The battle between Apple and Google goes on, and this time the playing field is streaming devices. Though such a device is seemingly segregated from other smart- devices like phones and tablets, the technology itself implies having one. I am pretty sure we'll see some changes and improvements on both devices as well as many other rivals popping up on the market, but here's a quick overview of what you can do with Chromecast or Apple TV.
Let's start off with the price to give you an idea upfront. Chromecast is fairly cheaper than the rival and will set you back as little as $35, whereas Apple TV (3rd gen.) goes for $99. The price difference comes partly from the fact that with Google Chromecast you only get a small thingy that you plug into HDMI port of your TV, but with Apple you get a remote controller as well. However, HDMI cable is not included when you purchase an Apple TV; with Chromecast you get a wall charger or you can simply charge it via a USB port on your TV.
Quite obviously, Apple TV is meant to be used with other Apple products: the iPhone, iPad, Macbook Pro etc. And it's no wonder that the device is working flawlessly in that capacity, so if you are a big Apple fan - I can't see why you wouldn't choose Apple TV over Chromecast. But read on, some aspects might just change your mind.
Chromecast, on the other hand, can be used with many devices including PCs, laptops running Windows/Mac OS X, Android devices, and Apple devices. That is pretty neat, and if you only need the device for hangouts with your friends or TV watching with your family, it might be a good idea to not have restrictions as to what devices can be used - let everyone have their turn to share some media.
1080p (Full HD) is supported in both Chromecast and Apple TV, so there's nothing to help you with settling for something here.
There is a palpable difference between the two when it comes to the way the content is streamed.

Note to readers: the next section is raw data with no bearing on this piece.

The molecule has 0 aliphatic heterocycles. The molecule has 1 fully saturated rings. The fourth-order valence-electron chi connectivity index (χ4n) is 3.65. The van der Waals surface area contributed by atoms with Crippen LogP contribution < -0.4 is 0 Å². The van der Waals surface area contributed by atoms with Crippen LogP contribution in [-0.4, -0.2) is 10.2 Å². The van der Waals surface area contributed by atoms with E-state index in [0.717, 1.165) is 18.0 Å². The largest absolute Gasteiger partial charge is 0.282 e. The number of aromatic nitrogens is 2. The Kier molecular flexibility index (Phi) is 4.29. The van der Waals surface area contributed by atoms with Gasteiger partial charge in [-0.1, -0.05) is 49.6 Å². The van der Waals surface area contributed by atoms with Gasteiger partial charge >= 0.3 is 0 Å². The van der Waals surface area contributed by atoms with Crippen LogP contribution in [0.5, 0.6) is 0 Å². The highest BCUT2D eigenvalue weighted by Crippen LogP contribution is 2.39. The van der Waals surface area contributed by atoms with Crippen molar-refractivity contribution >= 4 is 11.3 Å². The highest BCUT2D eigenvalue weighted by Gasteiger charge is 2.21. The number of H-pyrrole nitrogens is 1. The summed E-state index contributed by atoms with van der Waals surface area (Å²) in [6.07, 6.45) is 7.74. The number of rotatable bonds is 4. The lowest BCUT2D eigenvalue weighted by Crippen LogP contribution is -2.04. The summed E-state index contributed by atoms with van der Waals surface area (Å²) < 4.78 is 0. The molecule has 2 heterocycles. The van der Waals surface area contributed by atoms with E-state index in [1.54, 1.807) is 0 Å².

Chromecast streams stuff from the cloud, your device being a simple "middle man" that sends links to it (simply put!). E.g., when you watch a Youtube video, it doesn't really go to your mobile first and then gets re-directed onto the screen via WiFi. It immediately goes to your TV. At times it's annoying that you have to manually "inform" Chromecast that you don't want to keep watching the video it's playing, even though you turned it off on your phone or tablet.
Apple TV doesn't work like that, and the middle man (the device you're using it with) plays an important role.
This core difference makes Apple TV a little more advanced in that regard, because you can stream the whole screen of, say, your iPhone onto your TV, it doesn't have to be a video or photo. That's where Chromecast is still behind, however(!), not everyone knows that you can do the same thing with Google's streaming device through a (yet) experimental feature, there're plenty of manuals and how-to's on the Web.
As I mentioned earlier, you get a remote controller with Apple TV. Chromecast leaves the controls to the device you're using it with, be it a tablet, phone or PC.
Undoubtedly, that's where Apple TV is way ahead of Chromecast at this very moment. However, Chromecast is still new and a number of developers are planning to launch their apps soon.
Chromecast gives you access to specific TV content via Netflix, Youtube, Play Movies & TV and Play Music.
Your options with Apple TV are way richer: Netflix, Hulu Plus, HBO Go, YouTube and the content from your iTunes including Podcasts and Radio. There's a plethora of apps for kids as well.